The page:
Where do 17th century art and science collide with a Doomsday cult? On the pages of “Metamorphosis Insectorum Surinamensium,” a lavish folio of plant and insect engravings published in 1705 Amsterdam by the world’s first entomologist Maria Sibylla Merian, and one of the most beautiful natural history books ever published. Two hand-colored engravings from this work are featured in our January 30th International sale. They are exquisite collector’s objects with wide-ranging significance.
Born in Frankfurt in 1647 to a family of engravers and artists, Maria Sibylla Merian learned to draw and paint flowers at home. Always distracted by the insects she found, she included a bug in every picture. Marrying one of her father’s apprentices at the age of eighteen, she began teaching painting and needlework to wealthy young women. Her studies led to publication of a book on her special interest, butterflies. Her approach was revolutionary. Each beautiful page was the complete life cycle of a butterfly, in its habitat, drawn from life. Little was known about insects at this time. It was still widely held that insects were born of vapors and rotting plant and animal life, spontaneously generated. Linnaeus was not to classify Insecta for decades (and when he did, he would reference Merian’s books). There were as yet no studies of the relationship between insects and plants.
Merian’s independent-minded behavior did not stop there. By 1685 she moved with her two children and widowed mother to a Labadist Protestant commune at Walta castle in the Netherlands. Her husband made attempts to retrieve her, but she successfully divorced him in 1692. He was a Catholic, and Merian had joined a Protestant sect believing in disciplined, communal isolationism, an attempt to recreate the experience of first century Christians. While it is hard to tell what most bound Merian to the commune, it is known she became obsessed with its collection of exotic tropical insects. The castle was owned by Cornelius van Sommelsdijk, who had just purchased one-third of the colony of Suriname, recently acquired from England in exchange for New Amsterdam, and become its Governor.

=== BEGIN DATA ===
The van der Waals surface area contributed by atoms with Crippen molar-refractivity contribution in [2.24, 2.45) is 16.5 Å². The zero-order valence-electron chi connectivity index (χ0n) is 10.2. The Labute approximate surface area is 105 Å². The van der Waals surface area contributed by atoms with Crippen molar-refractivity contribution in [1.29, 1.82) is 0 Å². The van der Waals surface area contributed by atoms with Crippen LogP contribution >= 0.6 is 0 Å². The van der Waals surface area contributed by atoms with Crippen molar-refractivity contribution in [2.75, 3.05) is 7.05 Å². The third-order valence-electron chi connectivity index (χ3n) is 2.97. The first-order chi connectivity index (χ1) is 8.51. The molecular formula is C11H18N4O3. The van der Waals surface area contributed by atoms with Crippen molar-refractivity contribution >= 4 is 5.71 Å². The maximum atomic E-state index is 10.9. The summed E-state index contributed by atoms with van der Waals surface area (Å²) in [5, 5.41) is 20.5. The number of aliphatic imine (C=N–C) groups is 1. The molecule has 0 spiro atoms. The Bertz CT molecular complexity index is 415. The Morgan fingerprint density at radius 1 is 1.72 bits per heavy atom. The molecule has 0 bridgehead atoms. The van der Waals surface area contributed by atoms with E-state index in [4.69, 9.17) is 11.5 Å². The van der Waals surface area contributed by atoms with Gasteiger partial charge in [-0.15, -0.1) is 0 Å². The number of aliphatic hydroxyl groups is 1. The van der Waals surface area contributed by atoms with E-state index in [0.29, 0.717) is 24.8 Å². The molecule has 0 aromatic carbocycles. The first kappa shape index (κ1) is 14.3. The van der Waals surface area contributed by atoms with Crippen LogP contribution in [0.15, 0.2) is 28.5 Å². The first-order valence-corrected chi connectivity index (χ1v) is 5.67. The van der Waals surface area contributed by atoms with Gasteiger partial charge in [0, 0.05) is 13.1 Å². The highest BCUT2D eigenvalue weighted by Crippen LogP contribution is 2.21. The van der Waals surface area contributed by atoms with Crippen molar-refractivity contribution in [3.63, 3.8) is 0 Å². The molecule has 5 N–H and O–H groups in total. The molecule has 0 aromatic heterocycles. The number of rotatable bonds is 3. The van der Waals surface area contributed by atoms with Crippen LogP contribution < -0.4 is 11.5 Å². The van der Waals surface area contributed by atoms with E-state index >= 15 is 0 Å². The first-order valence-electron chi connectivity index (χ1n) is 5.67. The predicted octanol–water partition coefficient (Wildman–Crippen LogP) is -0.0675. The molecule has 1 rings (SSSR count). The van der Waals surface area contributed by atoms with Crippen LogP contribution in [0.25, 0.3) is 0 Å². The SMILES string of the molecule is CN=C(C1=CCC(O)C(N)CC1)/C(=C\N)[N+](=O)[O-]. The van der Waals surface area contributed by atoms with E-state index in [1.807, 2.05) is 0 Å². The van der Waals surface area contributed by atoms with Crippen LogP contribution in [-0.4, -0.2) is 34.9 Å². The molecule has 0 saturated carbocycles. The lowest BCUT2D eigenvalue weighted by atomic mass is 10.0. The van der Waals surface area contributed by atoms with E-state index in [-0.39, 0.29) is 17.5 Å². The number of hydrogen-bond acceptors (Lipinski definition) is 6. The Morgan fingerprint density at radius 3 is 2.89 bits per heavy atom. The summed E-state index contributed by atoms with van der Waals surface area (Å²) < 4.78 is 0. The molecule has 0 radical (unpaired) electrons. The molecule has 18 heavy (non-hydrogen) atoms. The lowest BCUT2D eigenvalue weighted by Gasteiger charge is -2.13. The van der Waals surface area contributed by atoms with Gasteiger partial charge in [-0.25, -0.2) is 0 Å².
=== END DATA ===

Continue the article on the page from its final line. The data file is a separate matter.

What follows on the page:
Moving to Amsterdam and setting up her own workshop, Merian raised funds for a scientific expedition to Suriname to study insects. She sailed in 1699, accompanied only by one of her daughters. It was one of the very first solely scientific expeditions, and the first for a woman. Reaching South America took two months at sea, and to travel upriver to the Labadist colony of Providentia was four days of rowing. Providentia sat deep in the jungle, isolated from corrupting influences, and waiting for the coming of the Apocalypse. (Established in 1675, by 1699 all of its colonists had died from disease and violence except a few hardy zealots and slaves. Van Sommelsdijk himself was murdered in 1688.) Merian spent the next two years studying and drawing the plants and animals, voyaging up and down the river between equatorial jungle and sugar plantations. Living closely with the slaves, she paid them to bring her plant and insect specimens, and she recorded eyewitness accounts of their treatment and hardship. Merian did not escape the Providentia affliction, contracting an illness which forced her return after two years’ work and was to plague her for the remainder of her life.
In Amsterdam, she set about creating books from her notes, drawings, and specimens. Her strength depleted by fever, she only produced three of her book’s sixty engravings, guiding engravers to adapt the rest. The plates were then painted by Merian and her daughters. Her magnum opus, “Metamorphosis Insectorum Surinamensium” was published in 1705 to wide acclaim. Merian’s artistic sensibility, her scientific observations, and her pioneering work to present forms of life wholly unknown to Western science captivated society. Fat caterpillars clung to succulent jungle plants, tropical flowers burst forth in sunset hues, and feathery moths danced across the pages. Passionflowers bloomed, tarantulas devoured birds. The book was a triumph of art as well as a revolution in science. Merian’s books were collected by the finest libraries in the world, and when she died in 1717, her entire works were purchased by Tsar Peter the Great. Here are two that can be yours.
by: Cynthia Lawrence